Monday, December 6, 2010

Interview : Tanya Hamilton

Initially Published Here

Night Catches Us is a remarkably assured first feature for director and writer Tanya Hamilton. The story of men and women coming to grips with the aftermath of the Black Panther Party’s disintegration in ‘70s Philadelphia, the film is refreshingly contemplative and never feels less than true to its characters or setting. We recently had the chance to spend some time with Ms. Hamilton, who described her decision-making process and how she channeled her background as a painter into her first film.

I was impressed with how you managed to make a film set in the ‘70s while avoiding all of the clich├ęs associated with the period (costume design, hair, soundtrack, etc.). What were some of the challenges?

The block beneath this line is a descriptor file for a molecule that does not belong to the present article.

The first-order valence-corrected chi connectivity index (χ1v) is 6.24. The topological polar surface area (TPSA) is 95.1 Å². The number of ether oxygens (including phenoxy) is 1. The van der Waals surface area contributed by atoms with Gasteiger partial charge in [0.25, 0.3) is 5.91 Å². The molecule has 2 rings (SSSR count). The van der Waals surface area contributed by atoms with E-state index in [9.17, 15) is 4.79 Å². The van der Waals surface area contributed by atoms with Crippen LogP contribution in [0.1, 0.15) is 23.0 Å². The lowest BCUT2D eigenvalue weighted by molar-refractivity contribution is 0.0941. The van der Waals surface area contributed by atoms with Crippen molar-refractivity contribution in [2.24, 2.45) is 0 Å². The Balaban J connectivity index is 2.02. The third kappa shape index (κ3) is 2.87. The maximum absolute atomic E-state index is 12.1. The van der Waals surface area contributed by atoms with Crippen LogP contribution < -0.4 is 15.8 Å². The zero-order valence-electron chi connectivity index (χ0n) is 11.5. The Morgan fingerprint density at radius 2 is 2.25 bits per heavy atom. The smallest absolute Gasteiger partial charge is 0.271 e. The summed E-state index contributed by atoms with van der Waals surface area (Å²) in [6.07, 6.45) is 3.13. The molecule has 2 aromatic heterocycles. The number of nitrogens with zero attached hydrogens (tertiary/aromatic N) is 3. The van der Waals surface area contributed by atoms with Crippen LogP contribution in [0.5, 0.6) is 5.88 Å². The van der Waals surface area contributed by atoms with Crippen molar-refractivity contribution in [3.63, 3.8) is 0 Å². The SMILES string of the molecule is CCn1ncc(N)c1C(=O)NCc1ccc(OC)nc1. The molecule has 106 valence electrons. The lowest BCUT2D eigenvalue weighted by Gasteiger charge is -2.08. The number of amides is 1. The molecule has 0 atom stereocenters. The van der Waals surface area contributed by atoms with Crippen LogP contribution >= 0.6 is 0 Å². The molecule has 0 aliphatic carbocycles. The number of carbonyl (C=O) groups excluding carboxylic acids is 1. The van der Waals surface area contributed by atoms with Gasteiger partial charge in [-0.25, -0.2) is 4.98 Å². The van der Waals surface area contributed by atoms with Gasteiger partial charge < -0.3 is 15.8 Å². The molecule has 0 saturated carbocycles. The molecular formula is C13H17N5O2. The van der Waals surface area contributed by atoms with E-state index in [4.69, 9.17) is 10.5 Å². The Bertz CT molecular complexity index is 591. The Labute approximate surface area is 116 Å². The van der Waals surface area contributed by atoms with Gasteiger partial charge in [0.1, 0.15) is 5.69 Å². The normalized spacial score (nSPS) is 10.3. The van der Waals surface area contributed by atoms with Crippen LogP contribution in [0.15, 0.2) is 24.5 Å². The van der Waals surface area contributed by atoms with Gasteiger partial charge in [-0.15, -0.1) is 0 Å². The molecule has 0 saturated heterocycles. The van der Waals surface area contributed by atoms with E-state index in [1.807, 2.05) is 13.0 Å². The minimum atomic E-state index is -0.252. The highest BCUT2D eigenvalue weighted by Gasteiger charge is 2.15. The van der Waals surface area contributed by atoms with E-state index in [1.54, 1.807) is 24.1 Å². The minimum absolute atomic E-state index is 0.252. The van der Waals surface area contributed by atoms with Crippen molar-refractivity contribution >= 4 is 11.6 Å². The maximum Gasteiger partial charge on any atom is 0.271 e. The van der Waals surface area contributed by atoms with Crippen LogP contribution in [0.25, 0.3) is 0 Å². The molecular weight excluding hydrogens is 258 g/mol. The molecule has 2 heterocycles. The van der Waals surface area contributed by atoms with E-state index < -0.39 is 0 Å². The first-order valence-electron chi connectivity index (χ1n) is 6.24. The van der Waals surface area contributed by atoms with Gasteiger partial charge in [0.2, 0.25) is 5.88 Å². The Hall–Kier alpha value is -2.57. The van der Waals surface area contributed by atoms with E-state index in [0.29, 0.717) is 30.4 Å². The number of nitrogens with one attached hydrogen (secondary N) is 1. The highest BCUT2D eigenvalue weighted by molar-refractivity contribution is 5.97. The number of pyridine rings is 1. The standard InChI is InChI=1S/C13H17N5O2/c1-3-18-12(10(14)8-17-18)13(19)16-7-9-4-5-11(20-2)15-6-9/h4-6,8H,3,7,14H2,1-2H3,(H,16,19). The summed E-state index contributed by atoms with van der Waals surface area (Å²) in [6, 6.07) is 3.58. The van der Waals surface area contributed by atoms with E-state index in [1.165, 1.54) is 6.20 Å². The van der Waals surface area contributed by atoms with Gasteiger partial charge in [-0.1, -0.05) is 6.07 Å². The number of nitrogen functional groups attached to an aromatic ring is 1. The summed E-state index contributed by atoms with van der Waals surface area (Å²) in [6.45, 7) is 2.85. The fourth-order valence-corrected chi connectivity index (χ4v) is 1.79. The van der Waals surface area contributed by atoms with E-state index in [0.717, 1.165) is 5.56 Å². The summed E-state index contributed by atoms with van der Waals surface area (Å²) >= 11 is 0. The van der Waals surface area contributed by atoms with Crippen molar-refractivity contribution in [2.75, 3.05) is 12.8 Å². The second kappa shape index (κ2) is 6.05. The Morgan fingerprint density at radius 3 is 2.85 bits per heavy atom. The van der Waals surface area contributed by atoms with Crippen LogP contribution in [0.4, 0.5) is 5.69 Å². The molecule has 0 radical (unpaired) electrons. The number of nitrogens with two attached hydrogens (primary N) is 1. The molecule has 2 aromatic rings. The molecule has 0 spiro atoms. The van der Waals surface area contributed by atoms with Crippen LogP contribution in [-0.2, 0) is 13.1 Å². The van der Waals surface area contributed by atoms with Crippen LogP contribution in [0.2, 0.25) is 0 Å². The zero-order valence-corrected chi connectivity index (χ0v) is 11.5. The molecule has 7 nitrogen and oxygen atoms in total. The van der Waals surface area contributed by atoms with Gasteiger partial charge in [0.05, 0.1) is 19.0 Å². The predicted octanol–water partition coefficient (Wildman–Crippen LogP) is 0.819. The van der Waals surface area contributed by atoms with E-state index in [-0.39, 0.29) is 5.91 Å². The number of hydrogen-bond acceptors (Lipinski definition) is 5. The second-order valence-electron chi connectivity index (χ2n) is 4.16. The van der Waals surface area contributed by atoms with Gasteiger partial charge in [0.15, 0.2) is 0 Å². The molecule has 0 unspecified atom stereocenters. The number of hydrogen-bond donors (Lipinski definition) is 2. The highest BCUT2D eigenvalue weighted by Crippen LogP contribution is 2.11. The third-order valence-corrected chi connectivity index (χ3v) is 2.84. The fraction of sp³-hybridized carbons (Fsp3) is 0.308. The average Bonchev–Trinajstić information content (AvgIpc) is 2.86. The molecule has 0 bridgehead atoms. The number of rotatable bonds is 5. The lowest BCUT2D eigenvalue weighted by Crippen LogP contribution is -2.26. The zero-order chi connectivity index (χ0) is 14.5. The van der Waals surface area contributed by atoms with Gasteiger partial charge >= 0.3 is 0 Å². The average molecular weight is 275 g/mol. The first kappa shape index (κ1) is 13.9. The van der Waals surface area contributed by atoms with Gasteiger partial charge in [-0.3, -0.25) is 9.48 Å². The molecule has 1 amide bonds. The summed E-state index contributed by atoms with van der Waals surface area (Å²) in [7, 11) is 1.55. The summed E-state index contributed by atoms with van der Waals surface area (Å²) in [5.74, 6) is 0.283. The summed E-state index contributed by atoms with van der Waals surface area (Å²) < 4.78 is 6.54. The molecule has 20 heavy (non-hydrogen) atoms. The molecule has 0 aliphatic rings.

I think money, really, to be crass. There are things I wanted to do that I couldn’t because I just didn’t have enough. Like shooting at night, or having a bunch of cops on the street. We had to be creative about these things, which I think worked. I have a great dislike for the garishness of the ‘70s. I love the aesthetic in a way but I think it’s so over-the-top. I knew that I didn’t want to have anything to do with that. I think I treasure subtlety pretty much in every way, sometimes too much.

I was curious how the film came to be set in Philadelphia. Is this a story you could have adapted to Black Panther history in another U.S. city?